Rear Adm. Ronny Jackson, Donald Trump's nominee to head the Veterans Affairs administration, is in deep trouble as more allegations of improper behavior have been made against him by Democrats.

The president, himself, is wondering aloud whether Jackson should step aside "before things get worse.

CNN:

New allegations of improper behavior against Rear Adm. Ronny Jackson, the White House physician, came as a surprise in the West Wing when they were published by Senate Democrats Wednesday afternoon and have left the President and his aides more uncertain about whether Jackson's nomination can move forward, three White House officials said.

While the White House was preparing for the possibility Jackson could withdraw, it was not clear Wednesday evening whether Jackson was leaning toward dropping out or pressing forward.

After meeting with GOP lawmakers on Capitol Hill, Jackson returned to the White House.

Jackson emerged late Wednesday from White House spokesman Raj Shah's office with press secretary Sarah Sanders, Shah and deputy press secretary Hogan Gidley.

Jackson told reporters, "Look forward to talking to you guys in the next few days."

Sanders said they were having a "debrief" on the meetings on the Hill.

The President and his aides were openly discussing the possibility that Jackson could pull his nomination, the officials said, and aides late Wednesday afternoon began preparing for a possible withdrawal -- though White House officials said the decision remains Jackson's.

Trump's thinking on Jackson's nomination has been rapidly evolving. Earlier on Wednesday, he raised the prospect of going into the briefing room today to stick up for Jackson, simply to say he is a good guy and has his support.

But several senior administration officials, including Sanders, advised him against doing so.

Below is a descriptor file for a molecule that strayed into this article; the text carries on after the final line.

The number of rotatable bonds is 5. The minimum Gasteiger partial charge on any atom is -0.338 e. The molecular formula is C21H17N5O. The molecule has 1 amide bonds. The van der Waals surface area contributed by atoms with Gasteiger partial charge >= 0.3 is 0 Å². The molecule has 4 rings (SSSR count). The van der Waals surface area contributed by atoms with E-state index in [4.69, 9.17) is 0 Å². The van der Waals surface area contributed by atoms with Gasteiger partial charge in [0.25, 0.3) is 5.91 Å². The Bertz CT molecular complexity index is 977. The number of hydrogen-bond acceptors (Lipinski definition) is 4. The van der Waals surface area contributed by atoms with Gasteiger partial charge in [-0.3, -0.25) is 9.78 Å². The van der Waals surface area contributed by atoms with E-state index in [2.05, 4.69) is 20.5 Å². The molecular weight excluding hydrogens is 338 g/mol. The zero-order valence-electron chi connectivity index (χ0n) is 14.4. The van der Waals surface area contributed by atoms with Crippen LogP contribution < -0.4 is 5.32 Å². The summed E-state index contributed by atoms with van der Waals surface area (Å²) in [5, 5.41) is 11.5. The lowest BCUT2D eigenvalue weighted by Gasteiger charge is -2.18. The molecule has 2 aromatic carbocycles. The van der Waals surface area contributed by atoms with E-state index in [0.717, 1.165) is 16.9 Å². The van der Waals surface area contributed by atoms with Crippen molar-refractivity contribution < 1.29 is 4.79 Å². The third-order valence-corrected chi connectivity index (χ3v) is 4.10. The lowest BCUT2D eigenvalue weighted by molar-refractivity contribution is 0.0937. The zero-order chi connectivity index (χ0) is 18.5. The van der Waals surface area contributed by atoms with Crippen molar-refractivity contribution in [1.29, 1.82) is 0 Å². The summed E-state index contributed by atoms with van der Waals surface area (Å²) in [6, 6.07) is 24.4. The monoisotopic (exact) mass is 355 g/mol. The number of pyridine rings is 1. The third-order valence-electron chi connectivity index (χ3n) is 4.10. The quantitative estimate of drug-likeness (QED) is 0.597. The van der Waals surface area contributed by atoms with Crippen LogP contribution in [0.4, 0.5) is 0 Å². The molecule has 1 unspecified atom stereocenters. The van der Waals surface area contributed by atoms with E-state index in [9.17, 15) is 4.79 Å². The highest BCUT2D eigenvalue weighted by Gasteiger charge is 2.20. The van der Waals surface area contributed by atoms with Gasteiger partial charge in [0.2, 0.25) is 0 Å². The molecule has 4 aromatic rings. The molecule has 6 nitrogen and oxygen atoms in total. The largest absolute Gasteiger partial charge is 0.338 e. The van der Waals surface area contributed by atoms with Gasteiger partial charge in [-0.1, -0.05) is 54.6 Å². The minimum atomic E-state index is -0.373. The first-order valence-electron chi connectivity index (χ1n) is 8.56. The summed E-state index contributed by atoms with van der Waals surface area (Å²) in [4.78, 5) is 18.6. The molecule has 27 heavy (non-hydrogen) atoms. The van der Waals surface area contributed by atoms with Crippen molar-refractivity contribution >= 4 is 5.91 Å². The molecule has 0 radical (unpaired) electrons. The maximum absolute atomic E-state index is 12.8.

The fresh allegations appeared to change even the President's thinking, who wondered aloud on Wednesday afternoon whether Jackson should step aside now "before things get worse," an official said. Trump was also astonished that few have publicly come to Jackson's defense leading the President to believe Jackson's fate is more perilous than it seemed.

Trump shouldn't be surprised that no one is rushing to get in front of the microphones to defend his nominee. Few in Washington are willing to latch on to a drowning man.

But the amazing thing about this smear campaign against Jackson is the ease with which unsubtantiated allegations are gaining traction.

Senate Democrats on Wednesday afternoon released a two-page document summarizing allegations 23 current and former colleagues of Jackson have made against him behind closed doors. Lawmakers have not yet substantiated the claims and are investigating them further, but they included allegations that he was "abusive" to colleagues, loosely handled prescription pain killers and was periodically intoxicated.

Show me a good boss and I'll show you some employees who claim he is "abusive." And being "periodically intoxicated" may be the most bogus allegation to make in a city like Washington where the rails of politics are often greased with plenty of alcohol.

And what is "loosely handled" prescriptions? What does that mean? When you don't bother to substantiate charges, we call that a smear. And Jackson is being tried and convicted in the court of public opinion as Democrats use their allies in the media to spread what may or may not be valid allegations.

The Democrats are using Jackson as a whipping boy because they believe he favors a form of VA privatization, as some in the administration have proposed. He will probably drop out before long, a victim of the partisan times in which we live.